The world record holder for underwater breath holding goes to German freediver Tom Sietas, who was able to hold his breath underwater for 22 minutes and 22 seconds. The difference between a Navy Seal and a freediver is that Navy Seals tend to be in high energy exertion situation while holding their breath.
Navy Seal Underwater
Navy Seals are one of the most lethal forces in the water. What’s the secret to staying in the water for a long period of time without over-exerting yourself?
If you talk to a Navy Seal or watch them on YouTube, you’ll see that they are effortless in their ability to move through the water. They have found their flow state and are not bothered by the little things. This is where you need to get your mind if you want to be able to hold your breath for a long time underwater.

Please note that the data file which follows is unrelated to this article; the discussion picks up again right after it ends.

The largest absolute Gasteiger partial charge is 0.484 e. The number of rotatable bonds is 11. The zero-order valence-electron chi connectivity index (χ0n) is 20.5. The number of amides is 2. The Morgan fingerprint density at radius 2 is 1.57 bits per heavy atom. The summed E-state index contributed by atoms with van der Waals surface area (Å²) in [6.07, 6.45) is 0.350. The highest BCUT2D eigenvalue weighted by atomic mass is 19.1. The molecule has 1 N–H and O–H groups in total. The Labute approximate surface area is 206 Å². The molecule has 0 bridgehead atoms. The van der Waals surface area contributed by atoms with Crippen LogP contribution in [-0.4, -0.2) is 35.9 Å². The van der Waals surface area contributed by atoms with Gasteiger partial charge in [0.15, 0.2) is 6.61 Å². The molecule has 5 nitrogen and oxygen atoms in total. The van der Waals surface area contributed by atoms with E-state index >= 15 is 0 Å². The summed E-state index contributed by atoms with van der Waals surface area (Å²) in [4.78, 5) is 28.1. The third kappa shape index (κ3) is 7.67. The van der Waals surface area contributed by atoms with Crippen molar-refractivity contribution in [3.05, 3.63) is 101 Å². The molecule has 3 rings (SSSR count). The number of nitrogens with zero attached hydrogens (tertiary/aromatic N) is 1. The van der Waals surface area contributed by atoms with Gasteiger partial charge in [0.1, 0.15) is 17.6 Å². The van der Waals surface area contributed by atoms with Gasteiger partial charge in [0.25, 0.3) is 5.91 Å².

You need to have practiced enough to be comfortable in your surroundings. This should happen relatively quickly in a pool, but it will take time in the ocean. The ocean has a lot more stimulus to be aware of…it’s the great unknown.
Navy Seal Breath Holding
If you’re having trouble holding your breath while swimming underwater and you are physically fit and have proper technique, then it could be more in your head. If you are preparing to go through BUD/s training, you can try a trick to help you get across the full 50 meter underwater swim.